heh heh I mean I think that now. Now that you’ve called the woman to my attention. Before I didn’t give her a passing thought.

    Thanks for the provocation!

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  2. Hi Rebecca –

    Thanks so much for the in-depth and considered reading of Something Wicked!

    As you note, Shakespeare’s “Macbeth” is full of the supernatural, and while many of his plays featured ghosts (“Hamlet” immediately comes to mind) and spirits (likewise “A Midsummer Night’s Dream”), the Scottish play is often considered his MOST supernatural, primarily due to the witches. I knew going in to the writing of Something Wicked that I couldn’t do justice to his story without bringing in that element, and so the roadside psychic (of which there are many in that part of East Tennessee!) was born.

    I myself, like Horatio, am a disbeliever. I don’t believe in ghosts, or psychics, or anything “paranormal.” I do, however, enjoy reading those kinds of stories, and I also like to poke at my own beliefs with a stick, if you will. Madame Hecate in my story is clearly a flimflam artist, as she herself, when pressed would acknowledge–from her tarot deck down to her fake Eastern European accent. That she is nonetheless correct in every one of her predictions is me just having fun in the story, poking at my, and Horatio’s, surety that such things aren’t real. It was merely a writerly device, something to throw a curveball at my main character, rather than a statement about the veracity of psychic claims.

    I did, as both you and Sally get at, mean for the book to be an examination of the idea of “fate.” Fate is a major theme in “Macbeth.” Macbeth believes his fate has been laid out for him from the start, and thus chooses, again and again, to walk down a darker and darker path to his doom–despite all evidence to the contrary that this is a BAD idea. Mac similarly blames his actions on “fate,” to which Horatio (and I) say, “balderdash.” While Something Wicked (I hope) invites us to examine our feelings about predetermination, Horatio leaves us with his answer–that “the fault, dear Brutus, is not in our stars,
    But in ourselves.”

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  3. Very in-depth as usual, Becky! Thank you for this. Since you have addressed paranormal, and since you are a fantasy expert, I appreciate your thoughtfulness about this.

    I appreciate all of your posts! You make me think!

    Kim

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  4. […] read. It’s only mindless reading that is dangerous and destructive, I think. As my friend Becky Miller likes to point out, we have to read with discernment. We have to look at what we’ve read and not allow things […]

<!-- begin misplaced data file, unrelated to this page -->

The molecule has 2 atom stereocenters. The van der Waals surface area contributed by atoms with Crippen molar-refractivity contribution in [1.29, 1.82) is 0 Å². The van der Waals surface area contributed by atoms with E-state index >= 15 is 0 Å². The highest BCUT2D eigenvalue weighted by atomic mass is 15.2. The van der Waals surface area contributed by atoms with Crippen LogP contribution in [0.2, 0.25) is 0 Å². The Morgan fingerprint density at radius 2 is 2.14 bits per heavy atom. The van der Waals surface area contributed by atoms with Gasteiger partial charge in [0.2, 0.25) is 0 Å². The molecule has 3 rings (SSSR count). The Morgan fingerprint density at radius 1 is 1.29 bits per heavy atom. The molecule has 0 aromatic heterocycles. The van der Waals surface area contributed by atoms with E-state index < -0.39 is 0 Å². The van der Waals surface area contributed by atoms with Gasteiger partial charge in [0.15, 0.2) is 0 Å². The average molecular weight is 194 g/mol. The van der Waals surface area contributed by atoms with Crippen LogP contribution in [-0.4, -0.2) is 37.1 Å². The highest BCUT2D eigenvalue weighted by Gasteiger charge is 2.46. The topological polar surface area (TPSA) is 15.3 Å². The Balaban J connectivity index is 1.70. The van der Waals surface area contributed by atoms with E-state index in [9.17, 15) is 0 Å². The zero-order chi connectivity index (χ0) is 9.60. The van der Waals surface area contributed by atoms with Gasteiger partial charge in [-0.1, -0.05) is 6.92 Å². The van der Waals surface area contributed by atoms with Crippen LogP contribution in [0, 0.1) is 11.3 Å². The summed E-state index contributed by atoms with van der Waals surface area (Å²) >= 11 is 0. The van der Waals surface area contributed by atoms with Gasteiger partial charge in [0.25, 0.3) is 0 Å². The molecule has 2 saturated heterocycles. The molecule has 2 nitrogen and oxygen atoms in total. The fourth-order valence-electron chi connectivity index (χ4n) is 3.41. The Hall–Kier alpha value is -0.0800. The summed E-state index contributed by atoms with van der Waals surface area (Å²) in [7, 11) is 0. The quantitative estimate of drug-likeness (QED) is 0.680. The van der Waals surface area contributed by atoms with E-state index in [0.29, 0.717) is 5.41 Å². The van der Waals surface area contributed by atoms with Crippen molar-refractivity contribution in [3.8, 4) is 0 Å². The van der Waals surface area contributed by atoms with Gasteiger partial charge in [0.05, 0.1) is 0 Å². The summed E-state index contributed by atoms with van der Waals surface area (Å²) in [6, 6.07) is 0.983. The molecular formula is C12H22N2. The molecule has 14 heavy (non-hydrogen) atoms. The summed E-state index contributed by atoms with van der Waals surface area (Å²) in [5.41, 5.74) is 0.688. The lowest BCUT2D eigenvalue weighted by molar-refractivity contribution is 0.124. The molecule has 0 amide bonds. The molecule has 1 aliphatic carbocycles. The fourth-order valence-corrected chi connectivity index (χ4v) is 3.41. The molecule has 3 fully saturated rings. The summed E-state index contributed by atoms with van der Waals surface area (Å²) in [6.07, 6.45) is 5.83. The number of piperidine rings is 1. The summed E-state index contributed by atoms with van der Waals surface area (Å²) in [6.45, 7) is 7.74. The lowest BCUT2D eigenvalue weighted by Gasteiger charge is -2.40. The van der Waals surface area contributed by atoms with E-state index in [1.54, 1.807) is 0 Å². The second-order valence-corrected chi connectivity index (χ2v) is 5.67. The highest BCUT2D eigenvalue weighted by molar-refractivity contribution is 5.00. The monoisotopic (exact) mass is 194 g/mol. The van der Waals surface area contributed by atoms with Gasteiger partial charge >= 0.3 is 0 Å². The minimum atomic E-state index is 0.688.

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  5. Sally and Kim, thanks for taking the time to comment. One think I think is important in a blog tour is to say something that maybe others aren’t saying. Mir taught me that by her example.

    Anyway, maybe living in SoCal makes me more aware of the numbers of people who do believe in the paranormal. Of course, I do too, but I don’t see the kinds of prophecies Mac wanted to fulfill as anything I want to listen to. He actually reminded me of Saul and and the witch of Endor, but also of a couple other Israelite kings who received prophecy before they took the throne, then went out to make it happen. In those cases, the prophecy was from God, as opposed to a flimflam artist who “just happened” to get it right.

    What are the odds?

    Of course, Mr. Gratz said he was poking some fun at his own beliefs, which I can believe since he did other such poking. 😉

    Becky

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  6. Mr. Gratz, what a privilege to have you stop by and leave such a thoughtful comment. I love closure, so you satisfied my curiosity by stating your own views of the paranormal.

    Now “fate” is another topic I wish I could have taken time to explore.

    As far as I’m concerned, one of the signs of a good book is how much it makes you think. I know you said you didn’t write a deep book, but Mr. Shakespeare wrote deep plays, I guess, because there was lots and lots to think about in Something Wicked.

    Becky

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  7. […] read. It’s only mindless reading that is dangerous and destructive, I think. As my friend Becky Miller likes to point out, we have to read with discernment. We have to look at what we’ve read and not allow things […]

    Like